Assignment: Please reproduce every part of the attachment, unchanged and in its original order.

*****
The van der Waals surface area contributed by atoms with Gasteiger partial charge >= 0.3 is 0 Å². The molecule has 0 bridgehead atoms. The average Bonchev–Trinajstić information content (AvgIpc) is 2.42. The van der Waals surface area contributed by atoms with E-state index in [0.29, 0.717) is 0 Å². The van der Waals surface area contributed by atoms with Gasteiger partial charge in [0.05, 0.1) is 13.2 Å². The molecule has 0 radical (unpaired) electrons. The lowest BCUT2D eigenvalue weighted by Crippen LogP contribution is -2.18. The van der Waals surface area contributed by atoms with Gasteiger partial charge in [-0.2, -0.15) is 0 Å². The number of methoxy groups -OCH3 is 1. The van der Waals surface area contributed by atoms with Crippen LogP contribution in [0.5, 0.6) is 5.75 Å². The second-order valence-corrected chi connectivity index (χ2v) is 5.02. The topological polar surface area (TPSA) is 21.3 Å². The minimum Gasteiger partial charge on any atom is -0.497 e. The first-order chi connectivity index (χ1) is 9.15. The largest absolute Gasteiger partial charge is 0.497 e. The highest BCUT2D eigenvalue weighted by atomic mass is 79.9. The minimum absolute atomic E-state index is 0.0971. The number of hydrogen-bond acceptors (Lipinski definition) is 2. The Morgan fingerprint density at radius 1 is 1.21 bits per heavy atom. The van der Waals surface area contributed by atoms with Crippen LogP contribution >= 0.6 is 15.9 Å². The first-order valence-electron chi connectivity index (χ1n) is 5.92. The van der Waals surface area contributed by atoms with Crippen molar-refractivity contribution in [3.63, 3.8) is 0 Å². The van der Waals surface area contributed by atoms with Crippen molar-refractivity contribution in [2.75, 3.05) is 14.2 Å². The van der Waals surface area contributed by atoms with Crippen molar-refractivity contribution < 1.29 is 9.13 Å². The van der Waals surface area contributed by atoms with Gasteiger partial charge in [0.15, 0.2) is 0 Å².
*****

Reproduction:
The van der Waals surface area contributed by atoms with Gasteiger partial charge >= 0.3 is 0 Å². The molecule has 0 bridgehead atoms. The average Bonchev–Trinajstić information content (AvgIpc) is 2.42. The van der Waals surface area contributed by atoms with E-state index in [0.29, 0.717) is 0 Å². The van der Waals surface area contributed by atoms with Gasteiger partial charge in [0.05, 0.1) is 13.2 Å². The molecule has 0 radical (unpaired) electrons. The lowest BCUT2D eigenvalue weighted by Crippen LogP contribution is -2.18. The van der Waals surface area contributed by atoms with Gasteiger partial charge in [-0.2, -0.15) is 0 Å². The number of methoxy groups -OCH3 is 1. The van der Waals surface area contributed by atoms with Crippen LogP contribution in [0.5, 0.6) is 5.75 Å². The second-order valence-corrected chi connectivity index (χ2v) is 5.02. The topological polar surface area (TPSA) is 21.3 Å². The minimum Gasteiger partial charge on any atom is -0.497 e. The first-order chi connectivity index (χ1) is 9.15. The largest absolute Gasteiger partial charge is 0.497 e. The highest BCUT2D eigenvalue weighted by atomic mass is 79.9. The minimum absolute atomic E-state index is 0.0971. The number of hydrogen-bond acceptors (Lipinski definition) is 2. The Morgan fingerprint density at radius 1 is 1.21 bits per heavy atom. The van der Waals surface area contributed by atoms with Crippen LogP contribution >= 0.6 is 15.9 Å². The first-order valence-electron chi connectivity index (χ1n) is 5.92. The van der Waals surface area contributed by atoms with Crippen molar-refractivity contribution in [3.63, 3.8) is 0 Å². The van der Waals surface area contributed by atoms with Crippen molar-refractivity contribution in [2.75, 3.05) is 14.2 Å². The van der Waals surface area contributed by atoms with Crippen molar-refractivity contribution < 1.29 is 9.13 Å². The van der Waals surface area contributed by atoms with Gasteiger partial charge in [0.15, 0.2) is 0 Å².